Tue | Sep 17, 2019

No 'rounding tax' expected from demonetising small coins

Published:Wednesday | October 25, 2017 | 12:00 AMAvia Collinder
Senior Deputy Governor of the Bank of Jamaica John Robinson says signs in banking data show that BOJ’s actions are having the desired impact.
Jamaican coins

Jamaica will soon eliminate small coins, and while such a measure tends to lead to a 'rounding tax', the monetary authority say that won't happen when it comes to foreign exchange rates, stock prices, dividends and any other non-cash transactions.

It's also expected that merchants will continue to price their items as they have done before and only customers who turn up at the register to pay with cash are expected to feel the pinch of rounding.

Some businesses say they already practice rounding, given that the one, 10 and 25 cent pieces that are to be removed from circulation by next year are hardly ever available now to give back precise change. And even where they are available, consumers would often refuse them.

Bank of Jamaica's senior deputy governor, John Robinson, said so far the demonetisation plan has "enjoyed wide endorsement" by consumers, businesses, and the government alike.

"It addresses a long-standing anomaly whereby coins are minted and distributed for use in commercial transactions but, in practice, are often rejected by vendors and consumers alike," said the central banker.

"The result is that most of the small coins issued by BOJ have not been returned for recirculation but have accumulated in people's homes and redeemed only occasionally, if at all. They have been 'lost in circulation'," he said.

Up to October 18, coins in circulation totalled $4.13 billion, of which those below the one-dollar denomination amounted to $146.997 million.

The most widely used denomination is the $1 coin, of which nearly $875.697 million was in circulation up to a week ago.

Notably, the BOJ said a review by the central bank indicates that between 2005 and 2016, there was a drastic decline in the use of these specific coins.

As a proportion of the demand for all coins in circulation, demand for the 25 cent declined from 11 per cent to 1.6 per cent over the period, while demand for the 10 cent declined from 14 per cent to 2 per cent. Significantly, the demand for the one cent coin over the period was almost nil.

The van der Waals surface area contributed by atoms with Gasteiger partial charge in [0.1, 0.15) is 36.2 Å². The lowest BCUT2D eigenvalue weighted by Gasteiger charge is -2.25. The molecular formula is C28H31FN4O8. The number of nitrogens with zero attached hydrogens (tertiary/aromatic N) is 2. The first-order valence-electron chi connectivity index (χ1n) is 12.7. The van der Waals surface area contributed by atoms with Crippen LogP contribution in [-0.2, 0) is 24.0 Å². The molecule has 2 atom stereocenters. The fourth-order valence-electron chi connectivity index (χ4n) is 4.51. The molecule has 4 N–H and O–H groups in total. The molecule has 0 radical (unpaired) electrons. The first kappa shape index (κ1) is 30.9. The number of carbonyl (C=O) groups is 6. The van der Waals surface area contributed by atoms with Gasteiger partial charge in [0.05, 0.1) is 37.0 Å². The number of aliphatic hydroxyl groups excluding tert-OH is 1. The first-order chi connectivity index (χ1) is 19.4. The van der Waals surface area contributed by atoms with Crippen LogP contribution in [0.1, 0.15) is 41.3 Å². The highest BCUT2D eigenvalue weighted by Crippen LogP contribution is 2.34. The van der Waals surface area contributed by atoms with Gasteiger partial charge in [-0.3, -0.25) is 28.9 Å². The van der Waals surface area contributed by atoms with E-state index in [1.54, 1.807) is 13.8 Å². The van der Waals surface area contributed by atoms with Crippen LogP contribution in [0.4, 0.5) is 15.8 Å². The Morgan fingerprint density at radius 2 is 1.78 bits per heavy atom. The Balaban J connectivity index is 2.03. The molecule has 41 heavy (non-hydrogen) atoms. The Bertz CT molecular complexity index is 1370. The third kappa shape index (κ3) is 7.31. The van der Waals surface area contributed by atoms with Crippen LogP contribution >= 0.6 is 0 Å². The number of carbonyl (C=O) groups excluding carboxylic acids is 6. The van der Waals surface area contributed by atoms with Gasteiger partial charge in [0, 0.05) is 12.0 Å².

Group CEO of GraceKennedy Limited Don Wehby says the conglomerate foresees limited impact on its grocery retail business Hi-Lo and money trading operations.

"Particularly for the FX Trader cambio business, we do not trade in coins and have always tended to round up or down as the situation required. Similarly, from the remittance inbound perspective, our agents are fully aware of the demonetisation process and have also been practising rounding up or down where necessary," said Wehby.

"Based on our assessment, our customers rarely request the smaller value coins, so overall we expect no impact on our business at this time," he said.

GraceKennedy is one more than 60 stocks that trade on the Jamaica Stock Exchange and is among the listings that consistently pay a dividend to shareholders.

How that dividend is computed will not change, the conglomerate's boss said.

"Demonetisation will only affect cash transactions, therefore, our dividend payments which are issued via wires and checks - which are typically deposited - will bear the full value. Based on our internal analysis, we expect the effect of rounding to be immaterial to our pricing/margins at the end of the day," he said.

Dividends are typically declared in 'cents per share'. GraceKennedy, for example, has so far declared two dividends this year of 30 cents and 38 cents per share - amounting to around $676 million, overall. So far this year, Gleaner Business estimates show that around $24.9 billion has been declared as dividend for distribution to owners of Jamaican stock.

At current prices, the coins to be demonetised cost more to make than they are worth.

It costs $1.73 to produce a one cent coin, $1.54 for each 10 cent coin, and $1.96 for each 25 cent coin. By contrast, it costs less than $3 to make each $5 and $10 coin, and less than $10 to make the $20 coin.

"The withdrawal of coins and the standing offer by BOJ to exchange them for notes will have a positive impact," said Robinson.

"It will offer immediate value to persons and households who have been accumulating these coins, save the country the cost of minting these pieces annually, present an opportunity for service clubs and other charitable organisations, as members of the public could, if they wish, turn these coins over to such organisations, and simplify cash transactions," he told Gleaner Business.